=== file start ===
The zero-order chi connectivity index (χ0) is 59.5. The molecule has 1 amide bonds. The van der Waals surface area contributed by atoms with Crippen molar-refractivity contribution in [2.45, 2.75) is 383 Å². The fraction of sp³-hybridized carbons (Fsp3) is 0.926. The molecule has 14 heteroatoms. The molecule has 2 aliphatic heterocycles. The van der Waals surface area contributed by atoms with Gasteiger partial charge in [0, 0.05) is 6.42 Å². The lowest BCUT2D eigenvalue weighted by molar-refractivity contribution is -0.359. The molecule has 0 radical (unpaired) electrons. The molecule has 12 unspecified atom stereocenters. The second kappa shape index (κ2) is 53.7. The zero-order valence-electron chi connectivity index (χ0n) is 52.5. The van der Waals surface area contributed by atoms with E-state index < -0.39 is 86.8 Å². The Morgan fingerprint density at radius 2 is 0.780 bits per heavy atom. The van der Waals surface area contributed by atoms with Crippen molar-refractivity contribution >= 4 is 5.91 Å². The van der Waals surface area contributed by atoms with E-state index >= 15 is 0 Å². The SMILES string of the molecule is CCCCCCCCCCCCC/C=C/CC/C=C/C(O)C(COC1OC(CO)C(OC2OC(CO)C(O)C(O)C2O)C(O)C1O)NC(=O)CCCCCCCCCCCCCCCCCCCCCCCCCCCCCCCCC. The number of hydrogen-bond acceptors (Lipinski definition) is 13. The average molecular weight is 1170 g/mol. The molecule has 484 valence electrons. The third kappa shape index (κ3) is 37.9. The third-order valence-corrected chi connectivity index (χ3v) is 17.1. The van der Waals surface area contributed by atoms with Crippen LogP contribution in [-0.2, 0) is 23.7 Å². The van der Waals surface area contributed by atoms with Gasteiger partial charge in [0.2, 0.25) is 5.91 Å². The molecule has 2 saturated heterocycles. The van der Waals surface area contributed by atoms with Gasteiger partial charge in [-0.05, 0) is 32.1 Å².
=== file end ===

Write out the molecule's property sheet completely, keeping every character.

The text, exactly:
The zero-order chi connectivity index (χ0) is 59.5. The molecule has 1 amide bonds. The van der Waals surface area contributed by atoms with Crippen molar-refractivity contribution in [2.45, 2.75) is 383 Å². The fraction of sp³-hybridized carbons (Fsp3) is 0.926. The molecule has 14 heteroatoms. The molecule has 2 aliphatic heterocycles. The van der Waals surface area contributed by atoms with Gasteiger partial charge in [0, 0.05) is 6.42 Å². The lowest BCUT2D eigenvalue weighted by molar-refractivity contribution is -0.359. The molecule has 0 radical (unpaired) electrons. The molecule has 12 unspecified atom stereocenters. The second kappa shape index (κ2) is 53.7. The zero-order valence-electron chi connectivity index (χ0n) is 52.5. The van der Waals surface area contributed by atoms with E-state index < -0.39 is 86.8 Å². The Morgan fingerprint density at radius 2 is 0.780 bits per heavy atom. The van der Waals surface area contributed by atoms with Crippen molar-refractivity contribution >= 4 is 5.91 Å². The van der Waals surface area contributed by atoms with E-state index >= 15 is 0 Å². The SMILES string of the molecule is CCCCCCCCCCCCC/C=C/CC/C=C/C(O)C(COC1OC(CO)C(OC2OC(CO)C(O)C(O)C2O)C(O)C1O)NC(=O)CCCCCCCCCCCCCCCCCCCCCCCCCCCCCCCCC. The number of hydrogen-bond acceptors (Lipinski definition) is 13. The average molecular weight is 1170 g/mol. The molecule has 484 valence electrons. The third kappa shape index (κ3) is 37.9. The third-order valence-corrected chi connectivity index (χ3v) is 17.1. The van der Waals surface area contributed by atoms with Crippen LogP contribution in [-0.2, 0) is 23.7 Å². The van der Waals surface area contributed by atoms with Gasteiger partial charge in [0.2, 0.25) is 5.91 Å². The molecule has 2 saturated heterocycles. The van der Waals surface area contributed by atoms with Gasteiger partial charge in [-0.05, 0) is 32.1 Å².